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The Great Barrier Reef

The Great Barrier Reef is renowned internationally for its ecological importance and beauty. It is the largest and best known coral reef ecosystem in the world, extending over 2,300 kilometres along the Queensland coast and covering an area of 350,000 square kilometres. It includes over 2,900 reefs as well as extensive seagrass meadows, mangrove forests and soft bottom habitats.

The high biodiversity of the region is important for the continued survival of many species. The reef is also critical for the prosperity of Australia, annually contributing over $6 billion to the Australian economy.

It is home to thousands of species, including coral and other invertebrates, bony fish, sharks, rays, marine mammals, marine turtles, sea snakes and seabirds, as well as a wide variety of other animals, algae and other marine plants. The reef also provides an important habitat for species of conservation concern such as dugongs, whales, dolphins, marine turtles and some species of shark.


The Great Barrier Reef is one of the most healthy and well managed coral reef ecosystems in the world. However, the Great Barrier Reef Outlook Report shows that the future health and resilience of the reef remains under threat from a range of factors including climate change, poor water quality, coastal development and the remaining impacts from fishing.

Over the past 150 years extensive modification for urban and transport infrastructure, agricultural production, tourism and mining has resulted in a dramatic decline in the quality of water flowing into the reef lagoon – the largest contribution being from agricultural land use activities in the catchment areas. Monitoring has shown that pesticides and pollutants are being transported into river systems and the Great Barrier Reef at harmful concentrations during flood events.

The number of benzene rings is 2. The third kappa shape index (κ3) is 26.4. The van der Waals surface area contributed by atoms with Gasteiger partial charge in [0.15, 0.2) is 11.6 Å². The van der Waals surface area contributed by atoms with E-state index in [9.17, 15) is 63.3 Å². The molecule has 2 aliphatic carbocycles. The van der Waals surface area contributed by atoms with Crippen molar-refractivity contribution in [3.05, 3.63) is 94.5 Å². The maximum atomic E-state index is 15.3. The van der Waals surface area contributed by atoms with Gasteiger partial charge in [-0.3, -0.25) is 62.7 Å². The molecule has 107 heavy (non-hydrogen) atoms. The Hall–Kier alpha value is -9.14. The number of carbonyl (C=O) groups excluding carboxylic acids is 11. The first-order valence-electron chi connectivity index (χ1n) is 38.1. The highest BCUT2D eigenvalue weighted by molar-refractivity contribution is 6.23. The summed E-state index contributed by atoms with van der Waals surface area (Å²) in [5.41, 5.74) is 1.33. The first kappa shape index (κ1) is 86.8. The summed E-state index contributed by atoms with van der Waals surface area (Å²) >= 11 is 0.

The Great Barrier Reef receives runoff from 35 major catchments, which drain 424,000 square kilometres of coastal Queensland.

Unfortunately, the combination of increased development and changing land use has resulted in a significant decline in the quality of water flowing into the reef lagoon. Floods in the wet season carry low salinity waters and loads of nutrients, sediments and pesticides from the adjacent catchments into the reef lagoon. These levels are well above natural levels and many times higher than in non-flood waters.

The inshore area (within 20 kilometres of the shore), which makes up approximately eight per cent of the Great Barrier Reef Marine Park, is at most risk.   The inshore area supports significant ecological communities and is also the area most used by recreational visitors, commercial tourism operations and commercial fisheries.

In response to these issues, the Queensland and Australian governments established the Reef Water Quality Protection Plan in 2003. This plan was updated in 2009 and 2013. It was reviewed in 2017 and renamed the Reef 2050 Water Quality Improvement Plan. For the first time, the plan addresses all land-based sources of water pollution including agriculture, urban, industrial and public lands. Improving the quality of water entering the reef will build the resilience of the reef to adapt to and recover from other impacts such as climate change.

Last updated
19 July 2018

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